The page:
“Nigerian Agip Oil Company (NAOC) and Oando Nigeria Plc are to jointly build a $3-billion Central Gas Processing Facility (CPF) in Nigeria, as President Goodluck Jonathan Thursday unfolded plans to attract $25 billion worth of investment into developing the country’s gas infrastructure and create about 600,000 new jobs.

    “The CPF project, which will be sited in Obiaruku, Delta State, is billed to be completed in 2012.

    “The president made government’s plan known during the unveiling of its gas revolution agenda at the Banquet Hall of the State House, Abuja.

    This is part of Federal Government’s ambitious agenda to fast-track Nigeria’s industrial rebirth through a gas revolution programme that would raise domestic gas supply to over 10 billion cubic feet per day by 2020 from the current level of 1.0 billion cubic feet per day, as well as end gas flaring.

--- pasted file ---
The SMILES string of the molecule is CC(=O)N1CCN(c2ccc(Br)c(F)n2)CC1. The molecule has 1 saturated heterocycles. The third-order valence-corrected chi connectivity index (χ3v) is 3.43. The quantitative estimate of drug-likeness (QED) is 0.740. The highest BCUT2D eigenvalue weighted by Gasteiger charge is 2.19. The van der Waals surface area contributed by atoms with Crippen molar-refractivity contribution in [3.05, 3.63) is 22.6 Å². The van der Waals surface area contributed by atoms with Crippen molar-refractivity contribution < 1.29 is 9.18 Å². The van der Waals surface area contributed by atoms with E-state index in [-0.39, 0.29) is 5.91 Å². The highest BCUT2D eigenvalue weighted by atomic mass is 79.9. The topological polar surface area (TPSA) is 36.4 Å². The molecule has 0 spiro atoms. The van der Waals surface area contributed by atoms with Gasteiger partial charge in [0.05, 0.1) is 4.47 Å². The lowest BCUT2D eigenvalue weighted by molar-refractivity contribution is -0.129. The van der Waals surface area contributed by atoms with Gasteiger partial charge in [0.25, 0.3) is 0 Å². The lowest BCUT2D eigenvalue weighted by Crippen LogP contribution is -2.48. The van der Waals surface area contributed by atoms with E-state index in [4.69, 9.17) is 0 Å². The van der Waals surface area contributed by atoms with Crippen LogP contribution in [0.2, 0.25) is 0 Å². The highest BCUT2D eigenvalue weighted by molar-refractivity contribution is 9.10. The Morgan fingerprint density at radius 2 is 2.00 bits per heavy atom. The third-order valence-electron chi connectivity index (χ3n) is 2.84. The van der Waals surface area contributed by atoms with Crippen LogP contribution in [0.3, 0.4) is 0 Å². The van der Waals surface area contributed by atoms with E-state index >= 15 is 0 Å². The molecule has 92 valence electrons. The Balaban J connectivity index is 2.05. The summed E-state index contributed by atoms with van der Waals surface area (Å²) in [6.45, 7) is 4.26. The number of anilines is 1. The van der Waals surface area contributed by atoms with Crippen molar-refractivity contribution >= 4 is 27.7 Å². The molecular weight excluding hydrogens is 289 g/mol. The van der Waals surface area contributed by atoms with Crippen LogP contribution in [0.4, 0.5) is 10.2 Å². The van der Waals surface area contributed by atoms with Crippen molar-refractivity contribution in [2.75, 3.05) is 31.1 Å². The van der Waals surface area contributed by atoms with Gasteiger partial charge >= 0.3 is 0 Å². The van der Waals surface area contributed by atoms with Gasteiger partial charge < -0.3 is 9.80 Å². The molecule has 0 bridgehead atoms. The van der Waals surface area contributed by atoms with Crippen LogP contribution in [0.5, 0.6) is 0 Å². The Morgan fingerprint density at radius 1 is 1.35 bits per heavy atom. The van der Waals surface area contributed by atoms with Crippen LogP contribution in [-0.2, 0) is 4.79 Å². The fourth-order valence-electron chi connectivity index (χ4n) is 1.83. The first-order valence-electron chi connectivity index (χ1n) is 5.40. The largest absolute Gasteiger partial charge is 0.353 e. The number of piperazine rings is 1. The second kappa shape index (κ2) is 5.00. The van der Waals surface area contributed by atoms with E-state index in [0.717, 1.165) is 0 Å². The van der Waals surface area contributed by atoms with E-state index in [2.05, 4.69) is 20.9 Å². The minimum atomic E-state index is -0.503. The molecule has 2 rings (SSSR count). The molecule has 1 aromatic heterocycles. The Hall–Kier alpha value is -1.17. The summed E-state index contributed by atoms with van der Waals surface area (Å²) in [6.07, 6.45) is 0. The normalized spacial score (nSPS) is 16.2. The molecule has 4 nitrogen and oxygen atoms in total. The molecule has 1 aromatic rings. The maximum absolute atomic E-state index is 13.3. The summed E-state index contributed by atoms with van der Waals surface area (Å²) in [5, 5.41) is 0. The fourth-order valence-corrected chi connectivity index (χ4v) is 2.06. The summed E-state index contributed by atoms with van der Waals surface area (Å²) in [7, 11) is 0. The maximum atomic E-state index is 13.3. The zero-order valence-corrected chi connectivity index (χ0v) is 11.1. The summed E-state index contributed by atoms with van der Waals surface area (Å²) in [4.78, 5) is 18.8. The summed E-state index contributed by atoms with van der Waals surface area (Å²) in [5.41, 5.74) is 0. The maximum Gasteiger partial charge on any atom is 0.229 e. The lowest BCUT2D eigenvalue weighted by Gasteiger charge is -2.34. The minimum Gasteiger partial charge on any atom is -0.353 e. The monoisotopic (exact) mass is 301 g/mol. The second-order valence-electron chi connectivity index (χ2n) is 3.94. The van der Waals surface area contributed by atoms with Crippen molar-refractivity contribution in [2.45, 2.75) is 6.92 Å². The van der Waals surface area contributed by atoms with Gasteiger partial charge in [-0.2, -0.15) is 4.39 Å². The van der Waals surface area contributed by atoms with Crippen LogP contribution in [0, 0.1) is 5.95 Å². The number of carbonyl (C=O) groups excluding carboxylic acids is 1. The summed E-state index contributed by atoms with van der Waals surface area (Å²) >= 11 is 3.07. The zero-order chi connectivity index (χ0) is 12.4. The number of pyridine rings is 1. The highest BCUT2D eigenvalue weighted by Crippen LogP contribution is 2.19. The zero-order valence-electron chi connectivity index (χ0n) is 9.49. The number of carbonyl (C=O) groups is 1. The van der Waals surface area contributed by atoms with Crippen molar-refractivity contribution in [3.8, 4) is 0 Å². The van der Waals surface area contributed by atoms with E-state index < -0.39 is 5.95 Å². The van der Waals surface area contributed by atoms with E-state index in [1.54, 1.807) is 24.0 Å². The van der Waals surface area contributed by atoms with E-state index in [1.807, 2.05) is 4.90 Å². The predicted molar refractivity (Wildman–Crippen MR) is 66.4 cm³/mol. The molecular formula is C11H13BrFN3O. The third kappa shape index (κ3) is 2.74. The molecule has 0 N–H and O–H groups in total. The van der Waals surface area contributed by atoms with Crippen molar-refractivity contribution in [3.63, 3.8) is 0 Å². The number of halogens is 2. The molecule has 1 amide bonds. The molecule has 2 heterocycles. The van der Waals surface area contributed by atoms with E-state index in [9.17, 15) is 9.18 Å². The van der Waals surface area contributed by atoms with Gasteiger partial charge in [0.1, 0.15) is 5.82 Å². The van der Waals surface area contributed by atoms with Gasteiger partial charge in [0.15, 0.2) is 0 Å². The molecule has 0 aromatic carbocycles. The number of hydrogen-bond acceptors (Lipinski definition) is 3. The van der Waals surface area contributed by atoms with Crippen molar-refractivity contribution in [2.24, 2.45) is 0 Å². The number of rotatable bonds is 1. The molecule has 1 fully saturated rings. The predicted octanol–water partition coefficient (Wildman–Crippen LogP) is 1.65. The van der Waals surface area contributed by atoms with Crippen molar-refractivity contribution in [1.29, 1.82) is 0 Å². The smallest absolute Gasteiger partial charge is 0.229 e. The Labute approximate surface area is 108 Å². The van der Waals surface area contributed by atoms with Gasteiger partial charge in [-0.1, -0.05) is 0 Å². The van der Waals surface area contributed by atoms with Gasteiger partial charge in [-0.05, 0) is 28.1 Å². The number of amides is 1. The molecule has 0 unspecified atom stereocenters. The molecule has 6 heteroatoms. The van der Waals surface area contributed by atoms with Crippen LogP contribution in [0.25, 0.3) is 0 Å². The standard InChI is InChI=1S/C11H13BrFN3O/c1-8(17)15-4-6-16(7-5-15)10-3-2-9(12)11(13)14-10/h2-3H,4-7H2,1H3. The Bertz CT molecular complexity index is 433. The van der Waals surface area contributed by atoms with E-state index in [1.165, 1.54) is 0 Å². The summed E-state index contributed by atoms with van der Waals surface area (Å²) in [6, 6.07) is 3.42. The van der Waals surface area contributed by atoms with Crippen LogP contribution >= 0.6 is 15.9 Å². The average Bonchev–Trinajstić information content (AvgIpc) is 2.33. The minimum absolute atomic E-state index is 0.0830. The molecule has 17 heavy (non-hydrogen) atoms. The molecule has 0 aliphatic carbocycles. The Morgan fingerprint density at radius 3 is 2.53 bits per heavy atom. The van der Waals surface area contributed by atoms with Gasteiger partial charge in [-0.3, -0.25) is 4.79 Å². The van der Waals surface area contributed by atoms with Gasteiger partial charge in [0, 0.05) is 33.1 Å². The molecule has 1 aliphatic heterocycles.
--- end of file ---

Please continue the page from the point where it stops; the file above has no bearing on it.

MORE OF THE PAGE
“The government also announced that it had signed a Memorandum of Understanding (MoU) with Saudi Arabia’s Xenel Industries Limited to construct a world scale petrochemical plant also in Koko Free Trade Zone (FTZ), Warri Delta State with an output capacity of about 1.3 million tonnes per annum.

    “The domestic gas utilisation drive would also see Indian firm, Nagarjuna Fertilisers and Chemical Limited, team up with United States oil major, Chevron Nigeria Limited, to build five fertiliser blending factories across the geo-political zones of the country.

    “The factories, according to the facilitators, would utilise a substantial volume of the country’s huge gas resources.

    “In his remarks, Jonathan said the proposed gas initiative would generate over 100,000 engineering design-related jobs, as well as about 500,000 direct and indirect jobs in construction, logistics fabrication and agriculture.

    “Today’s event marks the beginning of a fulfilling journey for Nigeria to move into the league of nations which have successfully leveraged on the advantage derivable from their abundant natural gas to positively impact on the lives of their citizens.